LEWISTON — The City Council will vote next week on a resolution that condemns the use of excessive force by police and commits Lewiston to “achieving equality and equal justice for all in its policing practices, policies and tactics.”

Lewiston City Councilor Safiya Khalid addresses the crowd last week during a Black Lives Matter protest in Lewiston. Khalid introduced a resolution Tuesday calling for policing methods in Lewiston that ensure equal justice for all. Andree Kehn/Sun Journal Buy this Photo

The resolution, introduced by Councilor Safiya Khalid on Tuesday afternoon, lists a number of actions similar to what has been seen across the country in reaction to the death of George Floyd at the hands of a former Minneapolis police officer.

Khalid’s resolution includes language that “affirms and acknowledges that Black Lives Matter,” commits the city to conduct anti-bias training for staff and police personnel, and commits the Police Department to expand efforts to recruit and hire individuals from minority communities, among other goals.

While generally supported Tuesday, it was met with mixed reaction from fellow councilors during a City Council workshop, with some stating they didn’t agree with certain statements included in the two-page document, including mention of Lewiston’s “troubled history of racial, religious and ethnic hatred and division.”

Councilor Lee Clement, a former 45-year police officer, questioned whether all the statements were accurate, and said it may send the “wrong message” to local police.

“What happened in Minneapolis was unjust, but I don’t think it’s fair to paint a broad brush,” he said. “I don’t believe there’s systemic racism in the Lewiston Police Department.”


Others, including Councilors Michel Lajoie and Zack Pettengill, appeared reticent to support the resolution as written.

“With everything going on right now we have the obligation to do the right thing,” Pettengill said. “But, we will only get one shot at this.”

Khalid, the only black member of the council, later countered that all statements included in the resolution were “facts and history” and said that the hesitation from officials to support the resolution is an example of why the country is seeing so many protests right now.

“We cannot move slow when it comes to fighting injustice,” she said. “As we move from protest to true action and policy change, people need to know where the city’s leadership stands.”

Khalid thanked police Chief Brian O’Malley and the department’s officers “for being great examples for Maine and the rest of the nation.” She said she stood alongside officers during recent protests in Lewiston, but added, “we need to recognize our history, whether in Lewiston, in Maine or the nation.”

Councilor Alicia Rea also disagreed with earlier comments from Clement, which argued that the resolution unfairly criticizes Lewiston police.


“This recommits us to our policies, and pressure checks the rest of them,” Rea said.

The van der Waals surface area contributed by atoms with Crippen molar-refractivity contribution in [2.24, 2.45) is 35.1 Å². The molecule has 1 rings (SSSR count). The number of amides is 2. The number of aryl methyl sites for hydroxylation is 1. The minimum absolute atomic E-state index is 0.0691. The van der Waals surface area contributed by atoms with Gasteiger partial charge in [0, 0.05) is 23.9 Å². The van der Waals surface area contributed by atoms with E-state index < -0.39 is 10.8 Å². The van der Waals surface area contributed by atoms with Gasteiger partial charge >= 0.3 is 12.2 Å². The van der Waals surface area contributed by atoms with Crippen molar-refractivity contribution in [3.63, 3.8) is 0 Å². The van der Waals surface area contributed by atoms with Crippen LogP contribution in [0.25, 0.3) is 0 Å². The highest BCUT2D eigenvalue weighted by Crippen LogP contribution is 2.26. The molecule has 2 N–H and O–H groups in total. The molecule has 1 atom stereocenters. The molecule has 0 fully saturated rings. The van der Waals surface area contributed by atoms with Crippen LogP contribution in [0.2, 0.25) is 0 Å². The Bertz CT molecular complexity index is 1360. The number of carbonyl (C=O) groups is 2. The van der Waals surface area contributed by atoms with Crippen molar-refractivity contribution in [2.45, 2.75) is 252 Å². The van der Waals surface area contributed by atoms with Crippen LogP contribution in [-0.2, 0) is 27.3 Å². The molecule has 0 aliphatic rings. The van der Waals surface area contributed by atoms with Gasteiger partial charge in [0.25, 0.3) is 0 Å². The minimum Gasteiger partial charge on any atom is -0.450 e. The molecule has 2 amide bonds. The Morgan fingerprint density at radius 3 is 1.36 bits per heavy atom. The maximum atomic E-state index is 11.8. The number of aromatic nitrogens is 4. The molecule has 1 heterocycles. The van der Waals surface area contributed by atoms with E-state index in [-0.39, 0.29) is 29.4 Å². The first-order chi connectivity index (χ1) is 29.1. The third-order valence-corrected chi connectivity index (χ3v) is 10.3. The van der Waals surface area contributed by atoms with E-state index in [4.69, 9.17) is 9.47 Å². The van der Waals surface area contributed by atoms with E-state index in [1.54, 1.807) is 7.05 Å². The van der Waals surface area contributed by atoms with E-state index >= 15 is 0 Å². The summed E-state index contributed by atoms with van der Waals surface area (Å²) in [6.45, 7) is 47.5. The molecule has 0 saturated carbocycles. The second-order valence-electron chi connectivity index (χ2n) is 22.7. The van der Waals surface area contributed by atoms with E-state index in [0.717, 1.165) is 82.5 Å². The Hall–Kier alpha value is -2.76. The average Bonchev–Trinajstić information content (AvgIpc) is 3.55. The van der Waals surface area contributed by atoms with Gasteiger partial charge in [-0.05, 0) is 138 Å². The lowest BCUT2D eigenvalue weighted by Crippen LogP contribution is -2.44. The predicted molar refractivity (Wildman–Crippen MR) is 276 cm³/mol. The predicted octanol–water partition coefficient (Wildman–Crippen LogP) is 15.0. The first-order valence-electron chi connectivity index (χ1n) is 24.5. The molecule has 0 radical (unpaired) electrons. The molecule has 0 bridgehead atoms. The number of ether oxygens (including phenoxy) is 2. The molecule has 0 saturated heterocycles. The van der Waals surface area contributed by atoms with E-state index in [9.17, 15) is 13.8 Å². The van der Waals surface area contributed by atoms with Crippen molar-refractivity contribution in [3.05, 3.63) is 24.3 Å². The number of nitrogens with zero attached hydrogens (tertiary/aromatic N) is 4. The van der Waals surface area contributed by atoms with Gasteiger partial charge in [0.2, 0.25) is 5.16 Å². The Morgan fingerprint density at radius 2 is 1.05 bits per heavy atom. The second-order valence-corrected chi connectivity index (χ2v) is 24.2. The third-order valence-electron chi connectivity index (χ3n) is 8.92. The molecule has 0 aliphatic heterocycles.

In the resolution, Khalid points out that the Lewiston Police Department has had a longstanding policy that does not authorize officers to use chokeholds.

George Floyd, a 46-year-old black man from Minneapolis, died after Derek Chauvin, a white, former police officer, pressed his knee against Floyd’s neck for nearly nine minutes as two other police officers helped to pin him face down on the pavement. A fourth officer failed to intervene. All four officers involved in the arrest now face charges, including a second-degree murder charge against Chauvin.

In Lewiston, Chief O’Malley issued a statement following Floyd’s murder, calling the video “disturbing and upsetting.”

Councilor Stephanie Gelinas said when she read Khalid’s resolution, “I never once felt it was against our Police Department. It reads more about accountability.”

Councilor Luke Jensen said he’s supportive of the resolution that makes it “clear that we as a council are supportive of the movement that is necessary that’s happening across the country and world right now.”


Khalid’s resolution also aims to form a “community review board” that would review the Lewiston Police Department’s use of force polices, but it was not immediately clear whether that language would remain in the final resolution.

The council Tuesday also voted unanimously to support the creation of a new ad hoc committee to address “equity and diversity.”

Mayor Mark Cayer said he didn’t support a “civilian review board” to look at use of force policies, but said he would work closely with Khalid on forming the committee.

Clement suggested the council table Khalid’s resolution until after the committee was formed.

Khalid said it was clear that some officials were “undercutting my resolution.”

Councilor Pettengill posted a draft of the resolution on his Facebook page Tuesday, but it was not included in the workshop agenda packet.

Following the discussion, written comments received by administrators on the Zoom meeting were read aloud. They included: “This isn’t Minnesota,” and “All lives matter.”

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